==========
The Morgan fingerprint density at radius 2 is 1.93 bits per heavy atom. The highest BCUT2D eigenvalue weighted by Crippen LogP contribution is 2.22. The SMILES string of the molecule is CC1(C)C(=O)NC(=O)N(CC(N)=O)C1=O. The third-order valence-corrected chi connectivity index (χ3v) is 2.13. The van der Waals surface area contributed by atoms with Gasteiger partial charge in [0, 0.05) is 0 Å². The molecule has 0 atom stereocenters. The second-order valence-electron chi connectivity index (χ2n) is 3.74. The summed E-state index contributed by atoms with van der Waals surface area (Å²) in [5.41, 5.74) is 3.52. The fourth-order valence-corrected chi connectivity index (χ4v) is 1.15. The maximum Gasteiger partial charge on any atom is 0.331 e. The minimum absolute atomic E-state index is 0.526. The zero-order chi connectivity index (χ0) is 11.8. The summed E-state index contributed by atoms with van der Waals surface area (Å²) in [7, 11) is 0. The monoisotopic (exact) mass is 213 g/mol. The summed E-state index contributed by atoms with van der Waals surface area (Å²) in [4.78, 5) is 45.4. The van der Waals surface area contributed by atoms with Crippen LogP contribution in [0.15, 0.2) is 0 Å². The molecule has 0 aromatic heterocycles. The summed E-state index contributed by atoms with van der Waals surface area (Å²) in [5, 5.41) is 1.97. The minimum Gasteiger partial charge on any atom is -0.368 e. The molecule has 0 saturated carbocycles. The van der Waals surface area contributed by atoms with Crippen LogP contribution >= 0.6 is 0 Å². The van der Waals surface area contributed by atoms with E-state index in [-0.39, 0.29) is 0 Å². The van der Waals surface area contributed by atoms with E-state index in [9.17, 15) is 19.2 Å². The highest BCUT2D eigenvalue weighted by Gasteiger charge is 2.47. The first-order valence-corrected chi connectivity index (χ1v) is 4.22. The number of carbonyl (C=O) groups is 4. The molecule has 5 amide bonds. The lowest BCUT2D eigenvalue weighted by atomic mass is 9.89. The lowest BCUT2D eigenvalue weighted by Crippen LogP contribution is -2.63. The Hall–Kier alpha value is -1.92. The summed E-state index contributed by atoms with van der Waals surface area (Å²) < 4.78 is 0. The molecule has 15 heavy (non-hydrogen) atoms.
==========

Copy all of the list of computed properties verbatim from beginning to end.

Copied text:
The Morgan fingerprint density at radius 2 is 1.93 bits per heavy atom. The highest BCUT2D eigenvalue weighted by Crippen LogP contribution is 2.22. The SMILES string of the molecule is CC1(C)C(=O)NC(=O)N(CC(N)=O)C1=O. The third-order valence-corrected chi connectivity index (χ3v) is 2.13. The van der Waals surface area contributed by atoms with Gasteiger partial charge in [0, 0.05) is 0 Å². The molecule has 0 atom stereocenters. The second-order valence-electron chi connectivity index (χ2n) is 3.74. The summed E-state index contributed by atoms with van der Waals surface area (Å²) in [5.41, 5.74) is 3.52. The fourth-order valence-corrected chi connectivity index (χ4v) is 1.15. The maximum Gasteiger partial charge on any atom is 0.331 e. The minimum absolute atomic E-state index is 0.526. The zero-order chi connectivity index (χ0) is 11.8. The summed E-state index contributed by atoms with van der Waals surface area (Å²) in [7, 11) is 0. The monoisotopic (exact) mass is 213 g/mol. The summed E-state index contributed by atoms with van der Waals surface area (Å²) in [4.78, 5) is 45.4. The van der Waals surface area contributed by atoms with Crippen LogP contribution in [0.15, 0.2) is 0 Å². The molecule has 0 aromatic heterocycles. The summed E-state index contributed by atoms with van der Waals surface area (Å²) in [5, 5.41) is 1.97. The minimum Gasteiger partial charge on any atom is -0.368 e. The molecule has 0 saturated carbocycles. The van der Waals surface area contributed by atoms with Crippen LogP contribution >= 0.6 is 0 Å². The van der Waals surface area contributed by atoms with E-state index in [-0.39, 0.29) is 0 Å². The van der Waals surface area contributed by atoms with E-state index in [9.17, 15) is 19.2 Å². The highest BCUT2D eigenvalue weighted by Gasteiger charge is 2.47. The first-order valence-corrected chi connectivity index (χ1v) is 4.22. The number of carbonyl (C=O) groups is 4. The molecule has 5 amide bonds. The lowest BCUT2D eigenvalue weighted by atomic mass is 9.89. The lowest BCUT2D eigenvalue weighted by Crippen LogP contribution is -2.63. The Hall–Kier alpha value is -1.92. The summed E-state index contributed by atoms with van der Waals surface area (Å²) < 4.78 is 0. The molecule has 15 heavy (non-hydrogen) atoms.